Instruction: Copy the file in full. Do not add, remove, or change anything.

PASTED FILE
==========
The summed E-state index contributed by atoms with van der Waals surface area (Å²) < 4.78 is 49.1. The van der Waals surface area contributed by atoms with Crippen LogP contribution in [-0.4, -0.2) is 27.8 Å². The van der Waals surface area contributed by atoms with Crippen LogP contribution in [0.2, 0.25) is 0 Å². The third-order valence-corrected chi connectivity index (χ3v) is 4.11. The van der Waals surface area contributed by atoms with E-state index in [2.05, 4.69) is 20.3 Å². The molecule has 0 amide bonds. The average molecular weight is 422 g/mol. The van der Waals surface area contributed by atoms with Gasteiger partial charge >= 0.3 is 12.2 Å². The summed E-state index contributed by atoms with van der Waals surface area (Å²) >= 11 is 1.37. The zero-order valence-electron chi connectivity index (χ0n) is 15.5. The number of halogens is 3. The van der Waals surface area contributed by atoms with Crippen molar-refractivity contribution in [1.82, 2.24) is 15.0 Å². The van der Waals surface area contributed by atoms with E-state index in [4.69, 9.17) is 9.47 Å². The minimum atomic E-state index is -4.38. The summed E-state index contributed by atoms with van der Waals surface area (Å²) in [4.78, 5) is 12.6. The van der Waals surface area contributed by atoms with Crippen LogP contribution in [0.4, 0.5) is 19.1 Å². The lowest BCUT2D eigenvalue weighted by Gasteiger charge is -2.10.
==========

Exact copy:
The summed E-state index contributed by atoms with van der Waals surface area (Å²) < 4.78 is 49.1. The van der Waals surface area contributed by atoms with Crippen LogP contribution in [-0.4, -0.2) is 27.8 Å². The van der Waals surface area contributed by atoms with Crippen LogP contribution in [0.2, 0.25) is 0 Å². The third-order valence-corrected chi connectivity index (χ3v) is 4.11. The van der Waals surface area contributed by atoms with E-state index in [2.05, 4.69) is 20.3 Å². The molecule has 0 amide bonds. The average molecular weight is 422 g/mol. The van der Waals surface area contributed by atoms with Gasteiger partial charge >= 0.3 is 12.2 Å². The summed E-state index contributed by atoms with van der Waals surface area (Å²) >= 11 is 1.37. The zero-order valence-electron chi connectivity index (χ0n) is 15.5. The number of halogens is 3. The van der Waals surface area contributed by atoms with Crippen molar-refractivity contribution in [1.82, 2.24) is 15.0 Å². The van der Waals surface area contributed by atoms with E-state index in [4.69, 9.17) is 9.47 Å². The minimum atomic E-state index is -4.38. The summed E-state index contributed by atoms with van der Waals surface area (Å²) in [4.78, 5) is 12.6. The van der Waals surface area contributed by atoms with Crippen LogP contribution in [0.4, 0.5) is 19.1 Å². The lowest BCUT2D eigenvalue weighted by Gasteiger charge is -2.10.